Testing to the Max

The weather has been glorious since the Covid-19 lockdown began here, so I have been making the most of it by working outside on my property. Naturally, this means the cars haven’t received much attention, especially as there are no car events to go to and all but essential travel restricted. I have made a little bit of progress on the Fellow Max though.

Currently, from what I am told, the DVLA have a massive backlog of paperwork to deal with, so I think it’s unlikely I’ll be able to get the Max registered before the end of summer. Despite that disappointment, I have pressed on with making it roadworthy.

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Max Power

Aside from a handful of re-named UK market versions of the long lived Daihatsu Mira, I’ve never owned, what I’d consider to be, a proper kei car. While I enjoyed each tiny Daihatsu in turn, first an L200 Mira, then an L500 Cuore and now my L80 Domino, none have really been a proper kei spec as the European flavours always come equipped with a bigger engine… in the case of the Daihatsu, the ubiquitous 850cc ED-10 three pot. While having a bigger engine naturally has it’s advantages in terms of performance, it also steers the euro models away from the true essence of Kei Jidosha motoring. For these cars a sub 660cc engine is the limit, and back in the 70s that limit was just 360cc. And it’s these class limits in both terms of dimensions as well as engine capacity that give the Kei cars their special character.

So I decided the take the plunge back at the start of the year and get me a true, quirky slice of miniature motoring. After a long wait for the ship to creep halfway around the world, I finally have my very own diminutive motor, fresh from Japan. Not only do I now have a proper piece of Kei car history, but it’s also the model that always been my favourite, the Daihatsu Fellow Max Hardtop! It’s got a pillarless body and a two stoke 356cc two cylinder! I’m in love! Here’s a quick walk around. I’ll post some more details on this little gem soon…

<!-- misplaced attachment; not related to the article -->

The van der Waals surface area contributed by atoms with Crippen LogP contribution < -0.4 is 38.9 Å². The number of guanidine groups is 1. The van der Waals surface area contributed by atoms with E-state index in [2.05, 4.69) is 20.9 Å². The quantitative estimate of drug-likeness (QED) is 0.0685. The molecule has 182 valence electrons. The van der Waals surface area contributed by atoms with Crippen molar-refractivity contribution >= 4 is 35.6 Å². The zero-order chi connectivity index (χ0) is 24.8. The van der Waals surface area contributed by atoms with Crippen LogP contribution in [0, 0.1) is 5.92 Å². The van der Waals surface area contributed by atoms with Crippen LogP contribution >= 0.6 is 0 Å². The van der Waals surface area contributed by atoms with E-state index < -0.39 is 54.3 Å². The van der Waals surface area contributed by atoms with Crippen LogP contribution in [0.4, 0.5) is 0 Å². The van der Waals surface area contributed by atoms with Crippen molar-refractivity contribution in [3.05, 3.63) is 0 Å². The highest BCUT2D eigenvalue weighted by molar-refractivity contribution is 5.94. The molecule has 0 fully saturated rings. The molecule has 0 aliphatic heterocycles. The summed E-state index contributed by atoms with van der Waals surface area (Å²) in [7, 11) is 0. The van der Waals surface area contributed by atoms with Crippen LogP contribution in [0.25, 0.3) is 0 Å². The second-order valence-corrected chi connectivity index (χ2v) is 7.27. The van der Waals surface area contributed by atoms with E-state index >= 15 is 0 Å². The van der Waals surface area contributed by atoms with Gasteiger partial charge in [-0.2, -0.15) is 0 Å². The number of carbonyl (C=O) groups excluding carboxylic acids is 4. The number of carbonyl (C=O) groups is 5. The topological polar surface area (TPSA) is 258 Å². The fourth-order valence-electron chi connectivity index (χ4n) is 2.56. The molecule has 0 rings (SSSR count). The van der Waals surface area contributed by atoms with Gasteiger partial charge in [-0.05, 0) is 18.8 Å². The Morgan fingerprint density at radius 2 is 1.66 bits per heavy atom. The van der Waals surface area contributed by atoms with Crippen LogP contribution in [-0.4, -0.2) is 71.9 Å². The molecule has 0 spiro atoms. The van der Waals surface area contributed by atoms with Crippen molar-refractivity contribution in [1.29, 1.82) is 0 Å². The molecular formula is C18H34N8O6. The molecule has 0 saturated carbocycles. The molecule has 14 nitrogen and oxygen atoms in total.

Mini Max

Isn’t this just the cutest little car ever?! I have lusted after one of these miniscule pillarless coupes for a long time, but now finally I own one! Today, I braved the Covid-19 lockdown, to go and fetch my new car from the docks, having just arrived after a world tour aboard the M/V Figaro. It could be argued that travelling to the docks was a non essential journey, but with the shipping company charging £13 a day or more for storage, I’d argue otherwise. Besides, it can’t sit there clogging up the port for months and being right next to the sea, it would probably dissolve!

I bought 1973 Daihatsu Fellow Max Hardtop back at the beginning of January, after seeing it advertised on Goo. A garage in Fushimi-ku, Kyoto-shi was selling it. The price seemed reasonable and from the photos, it looked like it was in decent shape. Mileage, a very reasonable 69,000km. It’s always a risk buying blind from halfway around the world, but first impressions are favourable. Sure, it needs some work, but overall it’s a nice solid little car and is pretty much complete. Plus, being a tiny two stroke twin, it sounds hilarious! Due to that it got christened Bim-Bim…

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Yo Homy

Ok, so it’s a Caravan not a Homy… but that doesn’t really matter. What does matter is that it’s currently say outside my house! Yay! Yes, the E23 arrived in Southampton a few days ago and after a bit of paperwork and more wallet draining by Her Majesty’s Taxman, I was able to go and collect it from the docks. I am so happy to have got hold of one of these beauties before the prices climb out of my reach. The journey was uneventful, with my latest workhorse tow wagon, a 2005 Hyundai Terracan, not even breaking a sweat…

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Caravan of Love